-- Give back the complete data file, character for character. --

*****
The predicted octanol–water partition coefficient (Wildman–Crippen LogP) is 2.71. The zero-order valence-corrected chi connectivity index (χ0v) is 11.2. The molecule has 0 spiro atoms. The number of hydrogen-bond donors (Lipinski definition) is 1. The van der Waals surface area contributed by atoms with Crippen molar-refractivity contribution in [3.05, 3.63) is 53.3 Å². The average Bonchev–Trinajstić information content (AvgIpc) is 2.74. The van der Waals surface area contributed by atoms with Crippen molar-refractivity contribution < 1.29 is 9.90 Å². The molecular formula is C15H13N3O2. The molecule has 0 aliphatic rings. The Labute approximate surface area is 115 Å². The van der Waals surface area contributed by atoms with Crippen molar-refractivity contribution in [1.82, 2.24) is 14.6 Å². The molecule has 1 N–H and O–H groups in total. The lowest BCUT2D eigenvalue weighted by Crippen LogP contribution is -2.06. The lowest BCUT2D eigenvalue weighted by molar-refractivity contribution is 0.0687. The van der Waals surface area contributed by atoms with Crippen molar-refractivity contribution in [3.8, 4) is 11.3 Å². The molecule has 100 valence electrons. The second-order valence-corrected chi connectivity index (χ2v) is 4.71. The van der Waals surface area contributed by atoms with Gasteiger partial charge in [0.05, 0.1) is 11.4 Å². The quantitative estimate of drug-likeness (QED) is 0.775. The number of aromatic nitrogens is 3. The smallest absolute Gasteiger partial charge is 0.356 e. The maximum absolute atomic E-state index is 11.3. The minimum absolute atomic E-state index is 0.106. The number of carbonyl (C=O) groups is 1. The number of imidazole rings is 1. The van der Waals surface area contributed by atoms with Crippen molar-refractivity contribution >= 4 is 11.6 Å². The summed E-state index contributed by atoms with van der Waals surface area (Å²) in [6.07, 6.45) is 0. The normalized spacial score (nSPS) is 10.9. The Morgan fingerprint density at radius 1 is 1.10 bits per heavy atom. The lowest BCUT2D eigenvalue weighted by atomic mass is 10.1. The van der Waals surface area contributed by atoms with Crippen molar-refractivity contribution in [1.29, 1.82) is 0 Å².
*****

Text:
The predicted octanol–water partition coefficient (Wildman–Crippen LogP) is 2.71. The zero-order valence-corrected chi connectivity index (χ0v) is 11.2. The molecule has 0 spiro atoms. The number of hydrogen-bond donors (Lipinski definition) is 1. The van der Waals surface area contributed by atoms with Crippen molar-refractivity contribution in [3.05, 3.63) is 53.3 Å². The average Bonchev–Trinajstić information content (AvgIpc) is 2.74. The van der Waals surface area contributed by atoms with Crippen molar-refractivity contribution < 1.29 is 9.90 Å². The molecular formula is C15H13N3O2. The molecule has 0 aliphatic rings. The Labute approximate surface area is 115 Å². The van der Waals surface area contributed by atoms with Crippen molar-refractivity contribution in [1.82, 2.24) is 14.6 Å². The molecule has 1 N–H and O–H groups in total. The lowest BCUT2D eigenvalue weighted by Crippen LogP contribution is -2.06. The lowest BCUT2D eigenvalue weighted by molar-refractivity contribution is 0.0687. The van der Waals surface area contributed by atoms with Crippen molar-refractivity contribution in [3.8, 4) is 11.3 Å². The molecule has 100 valence electrons. The second-order valence-corrected chi connectivity index (χ2v) is 4.71. The van der Waals surface area contributed by atoms with Gasteiger partial charge in [0.05, 0.1) is 11.4 Å². The quantitative estimate of drug-likeness (QED) is 0.775. The number of aromatic nitrogens is 3. The smallest absolute Gasteiger partial charge is 0.356 e. The maximum absolute atomic E-state index is 11.3. The minimum absolute atomic E-state index is 0.106. The number of carbonyl (C=O) groups is 1. The number of imidazole rings is 1. The van der Waals surface area contributed by atoms with Crippen molar-refractivity contribution >= 4 is 11.6 Å². The summed E-state index contributed by atoms with van der Waals surface area (Å²) in [6.07, 6.45) is 0. The normalized spacial score (nSPS) is 10.9. The Morgan fingerprint density at radius 1 is 1.10 bits per heavy atom. The lowest BCUT2D eigenvalue weighted by atomic mass is 10.1. The van der Waals surface area contributed by atoms with Crippen molar-refractivity contribution in [1.29, 1.82) is 0 Å².